PARK CITY, Utah, Jan. 7, 2020 /PRNewswire/ -- Albert Einstein once said, "The definition of insanity is doing the same thing over and over again, but expecting different results." He might as well have been talking about the way executives try to shepherd change within their corporations. Deb Kirby, Ph.D., notes that such initiatives have a shocking failure rate of between 50% and 75% over the past 40 years. She says, "Forty years is an absurd amount of time to fail over and over again, particularly when you consider the money, time and toll such processes take on employees!"
Despite the high hopes in which these initiatives are launched, they are often doomed from the start, according to Dr. Kirby, an organizational change coach, trainer and speaker. Through observation and research, she identified four reasons why organizational change fails, compiling them in a free eBook that can be accessed here.
More importantly, from this analysis of failure, she proposes a different way to engage individuals, groups, and the organizational collective to spark sustainable transformational change.
Here, briefly outlined, are the four reasons Dr. Kirby uncovered.
Historical Influences on Organizing. One historical influence that dates to the 1800s and gained new popularity in the 1980s was treating employees like machine parts. Attention is directed to replacing or fixing elements of the organizational system usually with little consideration for the interrelationship of all the parts of the whole. This manifests itself through the need for predictability and certainty and a devaluing of employees.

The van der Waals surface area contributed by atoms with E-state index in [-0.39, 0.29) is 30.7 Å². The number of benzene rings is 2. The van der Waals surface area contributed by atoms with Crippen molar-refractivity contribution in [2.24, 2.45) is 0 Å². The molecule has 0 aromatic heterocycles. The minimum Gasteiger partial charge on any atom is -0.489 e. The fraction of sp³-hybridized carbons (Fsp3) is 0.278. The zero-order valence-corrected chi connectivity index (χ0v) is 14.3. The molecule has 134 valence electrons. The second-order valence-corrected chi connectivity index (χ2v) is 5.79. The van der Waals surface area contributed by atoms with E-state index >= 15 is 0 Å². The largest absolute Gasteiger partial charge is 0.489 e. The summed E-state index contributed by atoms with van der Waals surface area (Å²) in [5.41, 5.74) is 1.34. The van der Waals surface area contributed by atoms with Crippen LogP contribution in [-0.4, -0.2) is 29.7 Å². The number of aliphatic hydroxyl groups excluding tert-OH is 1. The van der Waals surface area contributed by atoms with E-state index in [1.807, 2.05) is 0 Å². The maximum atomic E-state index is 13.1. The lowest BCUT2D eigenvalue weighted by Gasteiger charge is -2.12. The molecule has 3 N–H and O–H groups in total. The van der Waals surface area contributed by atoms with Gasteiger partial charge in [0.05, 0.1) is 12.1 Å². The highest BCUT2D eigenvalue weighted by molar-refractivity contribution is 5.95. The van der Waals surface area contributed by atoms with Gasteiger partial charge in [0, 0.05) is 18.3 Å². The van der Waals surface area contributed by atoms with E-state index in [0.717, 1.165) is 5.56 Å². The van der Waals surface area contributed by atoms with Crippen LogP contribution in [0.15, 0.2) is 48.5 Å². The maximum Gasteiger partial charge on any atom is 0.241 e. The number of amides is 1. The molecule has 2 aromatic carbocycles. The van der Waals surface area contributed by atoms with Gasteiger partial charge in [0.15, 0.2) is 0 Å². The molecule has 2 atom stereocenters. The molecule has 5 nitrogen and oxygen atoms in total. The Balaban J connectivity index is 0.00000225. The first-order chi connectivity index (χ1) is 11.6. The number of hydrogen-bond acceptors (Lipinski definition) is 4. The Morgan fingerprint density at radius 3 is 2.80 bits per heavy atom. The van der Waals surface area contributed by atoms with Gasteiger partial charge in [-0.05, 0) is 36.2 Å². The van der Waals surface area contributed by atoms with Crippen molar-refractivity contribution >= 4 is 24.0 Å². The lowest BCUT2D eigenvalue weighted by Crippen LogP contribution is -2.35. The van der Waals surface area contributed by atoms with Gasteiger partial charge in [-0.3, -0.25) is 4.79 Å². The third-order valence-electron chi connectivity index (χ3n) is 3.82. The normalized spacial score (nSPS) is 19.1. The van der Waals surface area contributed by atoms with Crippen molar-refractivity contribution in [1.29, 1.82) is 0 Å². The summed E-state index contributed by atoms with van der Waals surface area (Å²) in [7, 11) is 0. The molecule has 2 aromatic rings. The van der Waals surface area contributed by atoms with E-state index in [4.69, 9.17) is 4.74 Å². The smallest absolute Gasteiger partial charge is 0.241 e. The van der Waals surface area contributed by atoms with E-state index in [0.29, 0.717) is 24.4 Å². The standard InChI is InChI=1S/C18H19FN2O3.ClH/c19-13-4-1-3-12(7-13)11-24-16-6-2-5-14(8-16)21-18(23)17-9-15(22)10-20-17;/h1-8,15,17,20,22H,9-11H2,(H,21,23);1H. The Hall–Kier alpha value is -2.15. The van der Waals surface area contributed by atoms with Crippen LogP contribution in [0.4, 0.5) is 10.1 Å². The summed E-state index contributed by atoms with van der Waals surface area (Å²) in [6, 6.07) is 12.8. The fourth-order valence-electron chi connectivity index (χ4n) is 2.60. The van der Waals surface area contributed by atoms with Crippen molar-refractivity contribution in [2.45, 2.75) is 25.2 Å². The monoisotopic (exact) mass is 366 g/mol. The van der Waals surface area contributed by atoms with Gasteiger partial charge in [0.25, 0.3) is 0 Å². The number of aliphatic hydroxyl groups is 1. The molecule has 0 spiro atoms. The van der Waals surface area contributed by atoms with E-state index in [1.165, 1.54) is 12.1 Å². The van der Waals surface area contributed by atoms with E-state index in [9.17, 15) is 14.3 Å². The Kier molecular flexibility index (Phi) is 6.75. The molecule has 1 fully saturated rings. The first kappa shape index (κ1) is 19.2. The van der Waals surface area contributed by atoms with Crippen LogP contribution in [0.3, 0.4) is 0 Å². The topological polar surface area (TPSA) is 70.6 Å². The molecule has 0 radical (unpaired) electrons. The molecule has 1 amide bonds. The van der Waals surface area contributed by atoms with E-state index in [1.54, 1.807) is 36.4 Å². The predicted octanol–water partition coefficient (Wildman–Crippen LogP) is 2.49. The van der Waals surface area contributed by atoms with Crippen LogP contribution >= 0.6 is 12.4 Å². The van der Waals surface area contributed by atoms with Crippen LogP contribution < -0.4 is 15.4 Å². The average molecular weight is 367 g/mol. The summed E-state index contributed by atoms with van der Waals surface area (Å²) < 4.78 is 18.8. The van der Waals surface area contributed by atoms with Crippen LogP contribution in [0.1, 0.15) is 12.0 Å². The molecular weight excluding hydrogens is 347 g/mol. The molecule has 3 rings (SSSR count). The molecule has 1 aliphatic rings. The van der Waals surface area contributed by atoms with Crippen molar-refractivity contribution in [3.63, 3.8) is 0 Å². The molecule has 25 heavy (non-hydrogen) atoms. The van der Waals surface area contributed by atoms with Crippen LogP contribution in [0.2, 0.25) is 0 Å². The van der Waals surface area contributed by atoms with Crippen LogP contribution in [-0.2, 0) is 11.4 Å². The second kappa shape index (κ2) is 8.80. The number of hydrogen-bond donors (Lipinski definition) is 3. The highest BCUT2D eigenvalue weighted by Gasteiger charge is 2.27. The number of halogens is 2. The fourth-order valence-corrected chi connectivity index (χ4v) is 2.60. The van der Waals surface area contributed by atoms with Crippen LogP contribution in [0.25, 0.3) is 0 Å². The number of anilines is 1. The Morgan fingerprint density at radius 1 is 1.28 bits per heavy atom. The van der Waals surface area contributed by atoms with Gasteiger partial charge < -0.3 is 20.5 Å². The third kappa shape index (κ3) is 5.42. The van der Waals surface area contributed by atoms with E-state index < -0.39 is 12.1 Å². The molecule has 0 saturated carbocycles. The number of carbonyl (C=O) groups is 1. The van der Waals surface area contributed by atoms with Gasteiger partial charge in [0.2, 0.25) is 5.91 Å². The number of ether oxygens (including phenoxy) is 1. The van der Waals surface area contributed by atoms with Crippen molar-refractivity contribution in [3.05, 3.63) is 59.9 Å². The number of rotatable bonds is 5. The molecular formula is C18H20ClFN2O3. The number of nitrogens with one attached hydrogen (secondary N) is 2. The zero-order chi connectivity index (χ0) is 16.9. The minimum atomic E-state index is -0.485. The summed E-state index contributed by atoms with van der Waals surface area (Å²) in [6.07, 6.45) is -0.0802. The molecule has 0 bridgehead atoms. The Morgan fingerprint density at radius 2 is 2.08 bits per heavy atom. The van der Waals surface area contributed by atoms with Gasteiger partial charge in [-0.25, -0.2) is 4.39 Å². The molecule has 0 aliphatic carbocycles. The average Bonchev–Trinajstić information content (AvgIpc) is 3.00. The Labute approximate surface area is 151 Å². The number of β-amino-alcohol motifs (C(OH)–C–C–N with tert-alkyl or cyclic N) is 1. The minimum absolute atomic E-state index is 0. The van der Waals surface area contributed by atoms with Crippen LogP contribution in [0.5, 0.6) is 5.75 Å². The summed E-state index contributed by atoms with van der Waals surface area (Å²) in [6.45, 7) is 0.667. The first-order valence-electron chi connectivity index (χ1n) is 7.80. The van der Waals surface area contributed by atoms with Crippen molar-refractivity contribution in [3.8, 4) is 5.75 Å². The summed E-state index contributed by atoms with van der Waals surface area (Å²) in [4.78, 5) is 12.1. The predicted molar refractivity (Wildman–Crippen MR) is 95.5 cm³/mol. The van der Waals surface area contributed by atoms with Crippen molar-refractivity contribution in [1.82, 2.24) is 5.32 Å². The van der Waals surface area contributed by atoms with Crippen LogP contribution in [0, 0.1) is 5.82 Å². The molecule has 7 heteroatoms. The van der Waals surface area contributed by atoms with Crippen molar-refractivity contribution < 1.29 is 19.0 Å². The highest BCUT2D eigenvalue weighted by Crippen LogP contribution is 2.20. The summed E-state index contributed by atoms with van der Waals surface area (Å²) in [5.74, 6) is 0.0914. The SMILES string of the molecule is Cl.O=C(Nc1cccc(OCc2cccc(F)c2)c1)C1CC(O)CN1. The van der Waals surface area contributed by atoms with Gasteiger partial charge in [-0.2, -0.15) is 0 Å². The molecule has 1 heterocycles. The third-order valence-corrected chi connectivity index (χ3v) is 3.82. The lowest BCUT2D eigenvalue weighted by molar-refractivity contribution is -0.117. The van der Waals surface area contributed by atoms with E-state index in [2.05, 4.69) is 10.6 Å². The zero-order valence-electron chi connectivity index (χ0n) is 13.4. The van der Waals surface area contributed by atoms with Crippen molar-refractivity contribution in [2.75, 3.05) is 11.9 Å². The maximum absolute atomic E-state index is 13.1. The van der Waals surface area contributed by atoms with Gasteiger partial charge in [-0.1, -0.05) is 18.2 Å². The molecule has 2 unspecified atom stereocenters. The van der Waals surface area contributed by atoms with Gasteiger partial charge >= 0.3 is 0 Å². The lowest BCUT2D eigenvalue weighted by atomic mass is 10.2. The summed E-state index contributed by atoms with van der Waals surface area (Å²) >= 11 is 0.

Not Understanding Workplace Culture. Culture is the collective consciousness of an organization. Trying to change one facet can throw the whole balance out of whack. Unfortunately, most approaches to understanding culture are based on outside consultants diagnosing and prescribing solutions. What gets sacrificed are the complex, intangible qualities and rich lived experiences of organizational members—the real influences guiding an organization.
Not Seeing the Situation Clearly. Relying on unsuitable metaphors such as "business is war" or "business is a machine" or a lack of agreement on what metaphors are actually in play leads to conflicts over what actions to take and other frustrations. Also, trying to graft a new metaphor onto the existing culture can lead to failure.
Change Limited to an Event. Even the best intentions to change existing organizational conditions end up treating change as an event through mandates, training programs, and new policies, often with a misguided beginning and end. No organizational change can occur unless the individuals involved change first and, stunningly, this is rarely how training or change initiatives evolve. The assumption is that employees will change in response to what they are being told. This does not reflect reality.
About Deb Kirby
Deb Kirby, Ph.D., is an organizational coach, trainer, and speaker who concentrates on corporate culture change and leadership excellence. She focuses on research related to understanding the myriad obstacles to successful, sustainable organizational change and solutions that spark transformation. She received her Ph.D. in transformative studies from California Institute of Integral Studies, a master's degree in wisdom studies from Wisdom University and a master's degree in speech communications and organizational development from Illinois State University.